Litnessing for the Lord
"Thank you, Lord. God morning," intones and "undershepherd" named Napthali, leading the morning devotions at a colony of the Children of God, a white clapboard house hidden in a wooded area of Staten Island. It used to be a hunting lodge, but now the owner, an Italian real-estate man who believes in Jesus, has turned it over to the Children of God rent free. The "teams" are about to take off to "litness," which means witnessing by handing out Mo's literature.
On the surface, there is nothing particularly heavy about these kids. Contrary to the slightly paranoid warning of FREECOG parents, there are no drugs in the tea, no frightening "isolation chambers" where kids are reduced to mumbling vegetables, no intimidating attempts to force on-the-spot conversions. And yet, there is still something slightly scary about the group: maybe it's the way the house is cut off from the rest of New York City by an improbable woods; the way they have hundreds of pins porcupined over a global map, representing their worldwide network of colonies; the month's supply of dry goods they have stacked up in the basement. But mostly what is scary is the way these seemingly normal American kids shelter powerful fears and suspicions of supposed "enemies and devils," of the Unknown, percolating just beneath their cheery facades.
All 20 members of the commune hold hands in a circle, everybody smiling – you gotta be happy with Jesus.
"You guys all want to get out early today?" Napthali shouts.
Voices: "Yeah! We need to!"
Napthali: "There's a lot of hungry people out there!"
Voices: "Yeah! Thank you, Jesus!"
Napthali: "So Lord, really help us to be bright, alive and peppy this morning. Really help us to fulfill, Lord God. You've given it into our hands to feed your sheep, Lord, and we said if we love you, Lord God, we'll feed your sheep."
Voices: "Thank you, Jesus. Praise God!"
Belte: "Just be with us out there, Father God (Amen!), help us Lord to die today, Father God, to really get out there and to just get us so flipped out on your love and just love the people, Lord God. (Hallelujah! Thank you, Lord!) Jee-e-sus. Lord God. just help us to be happy newsboys for thy kingdom, Father God (Amen!). Lord, do miracles, we pray Father God, In Jesus' name (Thank you, Jesus! Hallelujah! Praise God! Tongues)."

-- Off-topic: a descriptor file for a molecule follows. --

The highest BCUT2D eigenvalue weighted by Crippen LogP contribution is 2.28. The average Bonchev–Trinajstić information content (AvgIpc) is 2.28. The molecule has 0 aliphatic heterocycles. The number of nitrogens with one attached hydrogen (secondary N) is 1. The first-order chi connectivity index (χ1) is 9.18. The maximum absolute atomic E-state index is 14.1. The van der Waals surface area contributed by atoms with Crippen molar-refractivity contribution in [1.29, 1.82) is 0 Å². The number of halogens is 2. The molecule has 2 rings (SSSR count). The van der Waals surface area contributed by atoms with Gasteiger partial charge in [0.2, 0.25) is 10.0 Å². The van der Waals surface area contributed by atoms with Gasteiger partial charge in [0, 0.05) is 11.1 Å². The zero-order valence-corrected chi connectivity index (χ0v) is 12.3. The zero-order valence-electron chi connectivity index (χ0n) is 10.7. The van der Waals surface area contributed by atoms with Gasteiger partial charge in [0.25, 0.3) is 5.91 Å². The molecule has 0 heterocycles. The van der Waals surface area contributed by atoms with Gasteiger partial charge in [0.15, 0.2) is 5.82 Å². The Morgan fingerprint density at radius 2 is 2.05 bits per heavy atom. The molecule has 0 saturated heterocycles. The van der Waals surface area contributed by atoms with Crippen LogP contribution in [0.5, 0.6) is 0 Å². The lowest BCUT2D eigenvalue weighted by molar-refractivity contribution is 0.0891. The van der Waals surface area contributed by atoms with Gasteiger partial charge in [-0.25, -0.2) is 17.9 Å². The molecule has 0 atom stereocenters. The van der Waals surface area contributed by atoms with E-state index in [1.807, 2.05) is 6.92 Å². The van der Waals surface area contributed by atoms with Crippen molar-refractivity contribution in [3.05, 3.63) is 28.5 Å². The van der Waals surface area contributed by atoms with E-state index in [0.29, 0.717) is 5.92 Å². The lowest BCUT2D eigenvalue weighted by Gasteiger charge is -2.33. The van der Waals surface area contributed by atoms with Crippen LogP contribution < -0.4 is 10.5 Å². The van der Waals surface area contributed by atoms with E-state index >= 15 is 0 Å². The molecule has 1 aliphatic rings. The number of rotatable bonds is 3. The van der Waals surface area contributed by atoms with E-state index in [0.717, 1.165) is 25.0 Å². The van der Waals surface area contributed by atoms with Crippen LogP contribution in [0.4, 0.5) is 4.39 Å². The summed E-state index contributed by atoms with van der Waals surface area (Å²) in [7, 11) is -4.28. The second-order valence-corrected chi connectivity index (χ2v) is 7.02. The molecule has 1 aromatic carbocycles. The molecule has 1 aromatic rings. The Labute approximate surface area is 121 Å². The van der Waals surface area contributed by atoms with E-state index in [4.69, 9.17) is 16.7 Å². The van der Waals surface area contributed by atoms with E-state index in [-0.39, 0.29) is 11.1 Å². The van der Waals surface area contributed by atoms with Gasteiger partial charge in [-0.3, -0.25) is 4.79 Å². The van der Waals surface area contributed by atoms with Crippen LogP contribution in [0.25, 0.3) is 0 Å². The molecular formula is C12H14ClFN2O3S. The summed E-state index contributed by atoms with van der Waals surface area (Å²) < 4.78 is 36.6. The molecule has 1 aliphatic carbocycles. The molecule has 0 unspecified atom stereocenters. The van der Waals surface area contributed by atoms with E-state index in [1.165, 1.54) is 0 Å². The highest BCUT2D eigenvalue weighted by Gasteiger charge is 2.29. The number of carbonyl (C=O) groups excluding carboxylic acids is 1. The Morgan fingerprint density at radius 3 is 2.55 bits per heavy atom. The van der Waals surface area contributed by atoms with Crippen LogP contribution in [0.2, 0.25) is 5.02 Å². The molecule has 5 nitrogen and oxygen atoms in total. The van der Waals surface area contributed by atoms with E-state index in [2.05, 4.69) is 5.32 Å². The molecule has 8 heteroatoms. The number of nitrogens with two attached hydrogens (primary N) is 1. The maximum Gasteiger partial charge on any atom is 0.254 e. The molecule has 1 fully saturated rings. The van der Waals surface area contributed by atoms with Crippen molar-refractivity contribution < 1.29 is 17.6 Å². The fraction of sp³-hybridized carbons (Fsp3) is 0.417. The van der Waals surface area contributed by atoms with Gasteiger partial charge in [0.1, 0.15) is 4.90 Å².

At 14th Street and 4th Avenue, Union Square, Manhattan, Napthali and Freedom, recently married, he from Michigan City, Ind., and she from Watertown, Mass., ask me to hold hands with them around a concrete waste container while they pray to God as to which street corner will be the most fruitful.
In a moment they are on a corner, getting out the "lit" to: young Puerto Rican kids in platforms and spangled T-shirts, retired Jews with time to kill, a couple of Arabs, old women with shopping bags, hippies in VW vans stopped at a light, a Long Island couple in an air-conditioned car. And surprisingly, the people reach into their pockets or onto their dashboards and quarters and dimes, sometimes even dollars, start to come forth. Nobody seems to care what the literature is, just give the kids a quarter and get rid of them. God provides. Particularly through the blacks; particularly through the poor or hardworking, particularly through the teenagers. But your average godless late-20s hippy or young professional won't touch the stuff. Just another street hustle – like the Rev. Sun Myung Moon folks down the street with their neat cardboard tables, or the Socialist Workers Party girls with their petitions, or the Seventh-Day Adventists, or the National Labor Caucus crazies.
After a couple of hours on the street, 400 letters out and $40 in, we take a lunch break at Tad's Steak House. And I listen to the inevitable testimonial – the bleak and empty former life, the drugs and alcohol, the non-caring, status-seeking, money-hungry parents, and then, the overnight conversion.